The re-telling of one of Class Act’s most successful productions, Dark Harvest is a seat gripping supernatural thriller set in Kentucky at the turn of the century. Who is the young priest that turns up at the orphanage? Was it by chance, or prophecy? You will hold your breath more than once in this story of good versus evil.
DARK HARVEST –Grimsby Telegraph review
A RICH HARVEST OF TALENT
Dark Harvest simmers lanquidly, like the deep American south in which it is set, reaching a raging climax racked with frightening tension. The year is 1895; the location a remote rundown farmstead where Miss Martha (Nicola Law) runs an orphan house and harbours deep suspicions amid her bible belt neighbours.
Whenh Father McCall arrives (Tom Toth), accompanied by 6 orphans, he quickly suspects that things are not as they seem, while she believes that he is ‘the one’ as foretold in an ancient prophecy. As this supernatural thriller unfolds, there is much talk of darkness and the beast. Just when you have it all worked out, writer David Wrightam – like a magician – catches us unaware by introducing the unexpected.
One thing you can expect from a Class Act production is an exemplary theatrical experience and Dark Harvest is no exception. Everyone’s ability to maintain the convincing southern drawl was particularly noteworthy. Nicola Law establishes a commanding presence on stage, a hard external shell that masks an inner softness, but crucially sets the dark undertones.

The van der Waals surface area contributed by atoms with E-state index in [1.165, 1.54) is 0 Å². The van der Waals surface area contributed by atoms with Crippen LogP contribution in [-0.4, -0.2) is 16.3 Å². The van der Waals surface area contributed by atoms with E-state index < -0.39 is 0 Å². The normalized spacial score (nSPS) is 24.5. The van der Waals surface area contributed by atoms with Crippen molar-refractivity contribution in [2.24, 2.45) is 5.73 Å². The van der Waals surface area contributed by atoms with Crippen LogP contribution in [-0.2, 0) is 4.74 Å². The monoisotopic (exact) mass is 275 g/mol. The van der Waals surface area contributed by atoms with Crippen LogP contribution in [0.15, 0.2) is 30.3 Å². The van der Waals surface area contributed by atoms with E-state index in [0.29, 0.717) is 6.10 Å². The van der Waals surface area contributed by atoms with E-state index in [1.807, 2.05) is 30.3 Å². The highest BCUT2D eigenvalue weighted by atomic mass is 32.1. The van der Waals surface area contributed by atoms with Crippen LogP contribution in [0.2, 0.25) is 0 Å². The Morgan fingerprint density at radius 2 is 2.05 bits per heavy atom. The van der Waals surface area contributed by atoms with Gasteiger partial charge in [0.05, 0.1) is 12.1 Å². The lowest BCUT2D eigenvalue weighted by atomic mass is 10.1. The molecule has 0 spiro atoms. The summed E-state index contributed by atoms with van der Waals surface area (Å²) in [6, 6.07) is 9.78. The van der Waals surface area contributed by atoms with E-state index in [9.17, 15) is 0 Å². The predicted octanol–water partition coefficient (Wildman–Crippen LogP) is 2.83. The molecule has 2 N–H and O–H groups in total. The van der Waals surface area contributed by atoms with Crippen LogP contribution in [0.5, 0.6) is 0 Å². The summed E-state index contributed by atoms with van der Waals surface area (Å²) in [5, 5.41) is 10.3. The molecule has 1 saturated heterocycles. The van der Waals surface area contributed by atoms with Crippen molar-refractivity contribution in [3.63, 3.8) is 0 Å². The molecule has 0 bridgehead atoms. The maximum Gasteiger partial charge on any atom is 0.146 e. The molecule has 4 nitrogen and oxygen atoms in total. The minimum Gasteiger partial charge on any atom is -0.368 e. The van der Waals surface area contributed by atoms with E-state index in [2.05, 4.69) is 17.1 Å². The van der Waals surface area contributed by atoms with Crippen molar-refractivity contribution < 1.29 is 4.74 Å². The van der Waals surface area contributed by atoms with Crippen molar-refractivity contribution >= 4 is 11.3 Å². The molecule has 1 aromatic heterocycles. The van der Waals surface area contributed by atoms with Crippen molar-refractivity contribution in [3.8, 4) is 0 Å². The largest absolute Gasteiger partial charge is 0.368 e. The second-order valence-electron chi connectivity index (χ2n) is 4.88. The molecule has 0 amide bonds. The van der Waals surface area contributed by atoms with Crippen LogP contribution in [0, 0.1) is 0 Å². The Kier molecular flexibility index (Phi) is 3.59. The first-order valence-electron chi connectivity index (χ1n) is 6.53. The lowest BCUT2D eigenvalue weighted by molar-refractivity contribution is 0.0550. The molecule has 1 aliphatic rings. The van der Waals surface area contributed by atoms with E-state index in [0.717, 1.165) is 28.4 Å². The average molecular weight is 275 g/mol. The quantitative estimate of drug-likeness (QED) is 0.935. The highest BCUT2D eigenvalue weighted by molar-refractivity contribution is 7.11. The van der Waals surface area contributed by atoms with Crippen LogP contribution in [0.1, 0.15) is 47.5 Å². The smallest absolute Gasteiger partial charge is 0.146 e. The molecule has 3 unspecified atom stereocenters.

Tom Toth admirable rose to the challenge of the young priest who questions his faith and delivered a gripping performance during his decisive moment. Meanwhile, the Reverend Pilcher (Josh Maioha) presented us with a menacing character with darkness running through his veins.
All supernatural thrillers are reliant on special effects to create tension and atmosphere. Those responsible building the set, designing the lighting and orchestrating the sound were as much a part of this successful play as those on stage. Don’t miss it.